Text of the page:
A year ago, I was sitting in the exam room of a Doctor of Rehabilitation at Children's Hospital of Philadelphia talking about my daughter Lily. Lily, who was 2 years old at the time, is a pediatric brain tumor survivor. When she was just over a year old, she had brain surgery and proton radiation therapy. Lily's life has not been typical. The brain surgery damaged her cerebellum--as a result Lily was not yet walking; she suffered from low muscle tone, lack of coordination and ataxia (shakiness).
This doctor told me that most pediatric patients progressed as far as they would progress one year out from their surgery--which meant that he believed Lily would never walk on her own. I sat there and choose to ignore him in the moment--to acknowledge what he said would be acknowledge how I felt about his declaration. I felt angry, scared, indignant and I knew he was wrong. So I said nothing, went to my car and wept. I hate crying in front of my children. But I had no more strength left.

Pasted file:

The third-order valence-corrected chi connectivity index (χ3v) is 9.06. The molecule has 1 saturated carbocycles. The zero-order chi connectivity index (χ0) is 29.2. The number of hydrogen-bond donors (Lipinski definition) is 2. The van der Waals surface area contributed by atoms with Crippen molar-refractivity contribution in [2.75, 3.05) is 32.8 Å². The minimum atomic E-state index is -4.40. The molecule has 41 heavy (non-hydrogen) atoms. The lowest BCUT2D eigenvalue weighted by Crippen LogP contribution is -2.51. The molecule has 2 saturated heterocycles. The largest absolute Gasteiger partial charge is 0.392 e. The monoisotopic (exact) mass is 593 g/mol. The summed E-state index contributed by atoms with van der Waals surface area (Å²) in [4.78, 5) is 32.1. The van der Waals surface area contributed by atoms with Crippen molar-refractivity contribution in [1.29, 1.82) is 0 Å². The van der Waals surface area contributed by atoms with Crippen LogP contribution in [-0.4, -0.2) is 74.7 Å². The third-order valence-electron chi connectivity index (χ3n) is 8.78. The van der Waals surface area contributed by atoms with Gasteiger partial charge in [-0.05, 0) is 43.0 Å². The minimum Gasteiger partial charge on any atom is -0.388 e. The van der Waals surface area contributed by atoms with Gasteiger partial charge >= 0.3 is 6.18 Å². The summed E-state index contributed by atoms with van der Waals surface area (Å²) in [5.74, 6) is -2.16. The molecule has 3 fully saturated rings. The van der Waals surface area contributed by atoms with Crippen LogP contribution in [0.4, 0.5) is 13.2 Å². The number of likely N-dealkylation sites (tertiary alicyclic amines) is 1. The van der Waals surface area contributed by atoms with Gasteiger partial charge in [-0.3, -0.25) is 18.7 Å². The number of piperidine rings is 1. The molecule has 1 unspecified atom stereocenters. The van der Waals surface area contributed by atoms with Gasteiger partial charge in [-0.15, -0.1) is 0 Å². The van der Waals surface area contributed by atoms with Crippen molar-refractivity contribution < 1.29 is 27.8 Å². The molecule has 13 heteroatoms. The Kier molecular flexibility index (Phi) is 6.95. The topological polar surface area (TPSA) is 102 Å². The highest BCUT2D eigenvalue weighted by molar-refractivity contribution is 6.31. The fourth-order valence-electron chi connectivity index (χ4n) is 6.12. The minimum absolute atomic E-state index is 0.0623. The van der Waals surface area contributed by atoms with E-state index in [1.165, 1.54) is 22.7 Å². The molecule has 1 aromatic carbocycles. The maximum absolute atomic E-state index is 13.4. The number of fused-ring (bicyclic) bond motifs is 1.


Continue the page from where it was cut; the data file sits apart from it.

I decided that day to never, ever tell Mike exactly what the doctor said. To tell Mike would be to give my fear even more life--it would pass the fear to Mike. I had to protect him. Through out the coming weeks, I told Mike bits of vague pieces, but never the full story. I told one close friend, swallowed it, stuffed it down and shoved it out of my mind.
During my meditation and yoga nidra practice, I made my intention: "Lily can walk." I repeated it, prayed for it, breathed it, lived it and wholeheartedly fought the fear, quietly. And today, Lily took 30 steps, all by herself. Last week, it was 20 steps. A month ago, 10 steps. Three months ago, 6 steps. One year ago--one week after I saw the doctor, she took 2 steps.
If anything squelches the horrible fire of fear--it is reality. Right now, today, my daughter can walk. She can. She is. She does.
Lily has been my best teacher. Today when something scares you--negate it. Face it and say no. Make it untrue. Because right now, in this very moment, everything is okay. We cannot stop time--but we can live in it.